What would it be like if developers had completely standardised development environments at their disposal at the push of a button, which are created anew every time and correspond 100% exactly to the guidelines?
And at the same time, developers can be given a completely free hand as to what they use locally for the operating system, browser or other tools? That is exactly what RDEs make possible.
The biggest advantage: Standardised RDEs are naturally defined to be as close as possible to the production environment of the software being developed.
Due to the limitations of local environments vs. the server environment of RDEs, RDEs become much closer to the production environment (e.g. running a Kubernetes cluster on an RDE also suddenly becomes feasible, which can lead to a lot of headaches locally). This also reduces the “works on my machine” problem.
And at the same time with a significantly higher developer experience – i.e. a more pleasant and enjoyable way of working for developers.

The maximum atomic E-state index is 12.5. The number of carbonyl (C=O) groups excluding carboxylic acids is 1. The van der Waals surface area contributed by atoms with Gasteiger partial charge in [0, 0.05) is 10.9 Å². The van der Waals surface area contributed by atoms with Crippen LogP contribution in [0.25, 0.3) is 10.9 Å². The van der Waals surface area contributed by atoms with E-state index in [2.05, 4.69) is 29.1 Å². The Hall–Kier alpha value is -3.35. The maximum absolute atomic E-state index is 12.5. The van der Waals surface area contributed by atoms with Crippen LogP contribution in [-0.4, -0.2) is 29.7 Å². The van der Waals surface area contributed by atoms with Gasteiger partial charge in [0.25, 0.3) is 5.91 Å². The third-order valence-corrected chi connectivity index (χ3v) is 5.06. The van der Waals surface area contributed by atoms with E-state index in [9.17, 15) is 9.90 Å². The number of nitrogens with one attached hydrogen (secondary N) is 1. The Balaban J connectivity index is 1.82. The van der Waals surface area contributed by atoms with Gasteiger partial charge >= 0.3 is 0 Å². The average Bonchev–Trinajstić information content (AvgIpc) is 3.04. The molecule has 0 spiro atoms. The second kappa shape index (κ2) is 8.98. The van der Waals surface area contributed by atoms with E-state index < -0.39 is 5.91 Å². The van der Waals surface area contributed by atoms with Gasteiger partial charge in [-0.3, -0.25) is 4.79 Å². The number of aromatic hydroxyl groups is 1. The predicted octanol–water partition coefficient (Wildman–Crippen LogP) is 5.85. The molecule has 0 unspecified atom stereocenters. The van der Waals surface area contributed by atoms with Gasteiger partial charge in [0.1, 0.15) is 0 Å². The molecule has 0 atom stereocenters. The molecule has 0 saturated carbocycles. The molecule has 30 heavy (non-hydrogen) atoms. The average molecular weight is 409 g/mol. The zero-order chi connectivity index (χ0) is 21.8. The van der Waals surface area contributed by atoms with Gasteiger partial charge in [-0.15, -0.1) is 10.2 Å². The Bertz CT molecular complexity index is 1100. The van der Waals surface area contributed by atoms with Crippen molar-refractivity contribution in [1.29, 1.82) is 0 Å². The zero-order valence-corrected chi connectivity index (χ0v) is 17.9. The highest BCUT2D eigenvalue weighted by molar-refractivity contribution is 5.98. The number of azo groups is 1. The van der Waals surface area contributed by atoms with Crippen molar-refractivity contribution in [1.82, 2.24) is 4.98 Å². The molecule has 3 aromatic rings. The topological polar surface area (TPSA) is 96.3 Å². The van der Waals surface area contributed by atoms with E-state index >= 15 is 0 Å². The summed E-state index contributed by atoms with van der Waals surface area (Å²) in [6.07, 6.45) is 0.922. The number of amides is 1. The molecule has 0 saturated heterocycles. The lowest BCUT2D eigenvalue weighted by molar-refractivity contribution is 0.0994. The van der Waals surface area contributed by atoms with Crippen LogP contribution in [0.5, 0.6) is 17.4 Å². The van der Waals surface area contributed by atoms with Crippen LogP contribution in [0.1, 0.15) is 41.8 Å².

#3 Outsourcing computing-intensive resources
Joel Spolsky writes: “First-class development teams do not torment their programmers. Even small frustrations caused by using inadequate tools add up and make programmers grumpy and unhappy. And a grumpy programmer is an unproductive programmer.”
Developing software means performing computationally intensive work, such as compiling, testing and running the software.
This means: frustration for developers when RAM almost goes up in flames because of a tool and they have to wait for tests etc. to be completed. And: frustration for management due to the costs of providing the appropriate equipment.